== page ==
Victoria University Press, $30.00,
In the opening scene of Lifting, Amy, a department store detective, is pursuing a “Person of Interest” (POI) – a ubi-quitous, parka-wearing woman who is probably about to nick the wallets she has in her hand – when the POI stops to gaze at the indoor fountain, and the cat-and-mouse game pauses. Amy has noticed that lots of people hover at the fountain in Cutty’s store, not just because indoor water has “a terrible magic … might flow out and wreck things”, but for the opulent statue at its centre, a bronze Mercury, the Roman god (we are reminded) of “commerce, poetry and theft”. Despite the poor guy having been puritanically castrated years before, he remains focal in the store, with his winged feet and helmet, his attendant serpents. And so, making their way around the market-place of the petit-bourgeoisie, detective and thief alike are lulled by a kind of opiate. What seems to be established here – and is perhaps pivotal to how this, Damien Wilkins’s ninth, novel unfolds – is the way ordinary folk, people on the shop floor, respond when confronted with a greater power.
Amy is “ordinary folk”: 34, married, with a baby she worries she hasn’t bonded with, responsible for an ageing mother (a Wilkins running gag), mortgaged to the eyeballs. She used to have a different life, but didn’t everybody? Fresh from five months maternity leave, she is back at work, going on the bus, trailing POIs all day, returning home to solid Steve: “World news happened at a huge distance from their nappy bucket.” She will lose her job with the imminent closure of Cutty’s, and there’s been a mysterious death in the store (providing the narrative framework for the novel) but, mostly, Amy just gets on with it:
Amy went to the drier and found a new singlet for the baby. She paired socks for the three people in the house, still surprised at this number. She cleaned the lint from the filter, rolling it into a ball and putting it in the kitchen rubbish bin. Then she took the singlet, and a pair of the baby’s socks – hardly bigger than the ball of lint – into the sitting room and packed them into the baby’s crèche bag, checking again that Steve had put more nappies in. He had. One day he hadn’t.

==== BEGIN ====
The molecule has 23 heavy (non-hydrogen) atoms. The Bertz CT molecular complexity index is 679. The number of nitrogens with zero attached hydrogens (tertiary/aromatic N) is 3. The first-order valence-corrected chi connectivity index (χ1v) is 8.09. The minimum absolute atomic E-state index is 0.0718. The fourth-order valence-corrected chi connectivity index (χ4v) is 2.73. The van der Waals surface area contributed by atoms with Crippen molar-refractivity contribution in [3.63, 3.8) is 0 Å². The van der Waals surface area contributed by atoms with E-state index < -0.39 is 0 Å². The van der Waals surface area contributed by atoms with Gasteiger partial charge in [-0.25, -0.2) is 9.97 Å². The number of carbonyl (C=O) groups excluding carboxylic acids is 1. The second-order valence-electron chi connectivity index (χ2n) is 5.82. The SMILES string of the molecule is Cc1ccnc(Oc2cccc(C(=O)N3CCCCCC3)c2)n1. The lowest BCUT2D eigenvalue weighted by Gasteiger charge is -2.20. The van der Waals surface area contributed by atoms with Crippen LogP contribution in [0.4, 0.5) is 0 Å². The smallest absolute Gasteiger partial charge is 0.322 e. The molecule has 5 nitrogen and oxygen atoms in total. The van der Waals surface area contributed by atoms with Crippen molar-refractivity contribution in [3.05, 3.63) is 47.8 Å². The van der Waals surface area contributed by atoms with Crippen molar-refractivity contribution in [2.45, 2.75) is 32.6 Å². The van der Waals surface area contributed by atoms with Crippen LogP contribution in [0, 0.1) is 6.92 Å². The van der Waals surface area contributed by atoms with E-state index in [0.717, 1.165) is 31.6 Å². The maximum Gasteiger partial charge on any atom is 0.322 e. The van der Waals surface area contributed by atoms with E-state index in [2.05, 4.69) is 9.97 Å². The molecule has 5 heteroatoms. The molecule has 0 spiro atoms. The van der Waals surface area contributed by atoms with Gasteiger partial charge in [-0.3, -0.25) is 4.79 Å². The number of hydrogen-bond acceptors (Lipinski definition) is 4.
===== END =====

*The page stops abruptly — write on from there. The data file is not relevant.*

The very ordinariness of things caused me to ask myself a confronting question: why care about Amy and her world? On first acquaintance, I really don’t know, but something about the state of unknowing keeps me engaged. I am reminded of the last time I had this dilemma – reading Colm Tóibín’s Brooklyn. (As it happens, the late Robin Dudding had the same thought about Tóibín and went so far as to write to Bill Manhire for a diagnosis – as recounted in Adam Dudding’s My Father’s Island. I would like to know Bill’s reply.)
Why is Amy a character of interest?
The answer seems to be partly in the measured details – of domesticity, of milk-soaked breast pads, of Mrs T from Bedding and Bathing – that allow us a privileged, respectfully distanced intimacy. Is it that, having established the kind of trust one has in someone who chooses their words carefully, when Amy does open up, we listen? “People asked, Have you ever been tempted yourself, Amy? / Often, she answered. We’re in the temptation business.” And: “When she was young everything was more exciting and personally worse for her than it was now.” What seems so beguiling about Amy is that an apparently simple surface is just that, a comfortable, readable skin beneath which much goes on. This doesn’t just happen. Wilkins’s up-close third-person interiority is alert, sensory, carefully economical and – perhaps most important, but you can’t put your finger on it – loving.
The superb verisimilitude of Lifting (aided by Wilkins’s famous pitch-perfect dialogue) isn’t there just for the pleasure; it’s our door (in Tóibínesque fashion) to a bigger story – in this case, the end of work as we know it.